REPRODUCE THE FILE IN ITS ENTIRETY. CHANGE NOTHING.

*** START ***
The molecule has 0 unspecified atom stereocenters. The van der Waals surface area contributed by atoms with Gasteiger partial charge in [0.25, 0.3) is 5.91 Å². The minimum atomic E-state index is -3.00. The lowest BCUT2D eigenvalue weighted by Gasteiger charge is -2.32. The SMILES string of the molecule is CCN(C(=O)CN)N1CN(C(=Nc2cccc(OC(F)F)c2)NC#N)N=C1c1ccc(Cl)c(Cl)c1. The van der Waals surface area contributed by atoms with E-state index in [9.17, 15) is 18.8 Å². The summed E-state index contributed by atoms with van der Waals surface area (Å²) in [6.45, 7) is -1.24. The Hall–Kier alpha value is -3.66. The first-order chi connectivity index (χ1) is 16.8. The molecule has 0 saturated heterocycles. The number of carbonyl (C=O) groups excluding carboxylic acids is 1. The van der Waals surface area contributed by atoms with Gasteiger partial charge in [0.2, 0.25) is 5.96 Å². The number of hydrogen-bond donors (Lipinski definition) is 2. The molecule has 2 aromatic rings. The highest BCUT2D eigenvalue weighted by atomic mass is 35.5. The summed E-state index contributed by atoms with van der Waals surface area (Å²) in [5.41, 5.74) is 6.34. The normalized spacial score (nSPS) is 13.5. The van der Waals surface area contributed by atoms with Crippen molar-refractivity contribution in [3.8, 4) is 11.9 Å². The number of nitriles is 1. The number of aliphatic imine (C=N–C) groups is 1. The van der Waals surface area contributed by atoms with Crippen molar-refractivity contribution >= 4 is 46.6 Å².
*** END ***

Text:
The molecule has 0 unspecified atom stereocenters. The van der Waals surface area contributed by atoms with Gasteiger partial charge in [0.25, 0.3) is 5.91 Å². The minimum atomic E-state index is -3.00. The lowest BCUT2D eigenvalue weighted by Gasteiger charge is -2.32. The SMILES string of the molecule is CCN(C(=O)CN)N1CN(C(=Nc2cccc(OC(F)F)c2)NC#N)N=C1c1ccc(Cl)c(Cl)c1. The van der Waals surface area contributed by atoms with E-state index in [9.17, 15) is 18.8 Å². The summed E-state index contributed by atoms with van der Waals surface area (Å²) in [6.45, 7) is -1.24. The Hall–Kier alpha value is -3.66. The first-order chi connectivity index (χ1) is 16.8. The molecule has 0 saturated heterocycles. The number of carbonyl (C=O) groups excluding carboxylic acids is 1. The van der Waals surface area contributed by atoms with Gasteiger partial charge in [0.2, 0.25) is 5.96 Å². The number of hydrogen-bond donors (Lipinski definition) is 2. The molecule has 2 aromatic rings. The highest BCUT2D eigenvalue weighted by atomic mass is 35.5. The summed E-state index contributed by atoms with van der Waals surface area (Å²) in [5.41, 5.74) is 6.34. The normalized spacial score (nSPS) is 13.5. The van der Waals surface area contributed by atoms with Crippen molar-refractivity contribution in [3.8, 4) is 11.9 Å². The number of nitriles is 1. The number of aliphatic imine (C=N–C) groups is 1. The van der Waals surface area contributed by atoms with Crippen molar-refractivity contribution >= 4 is 46.6 Å².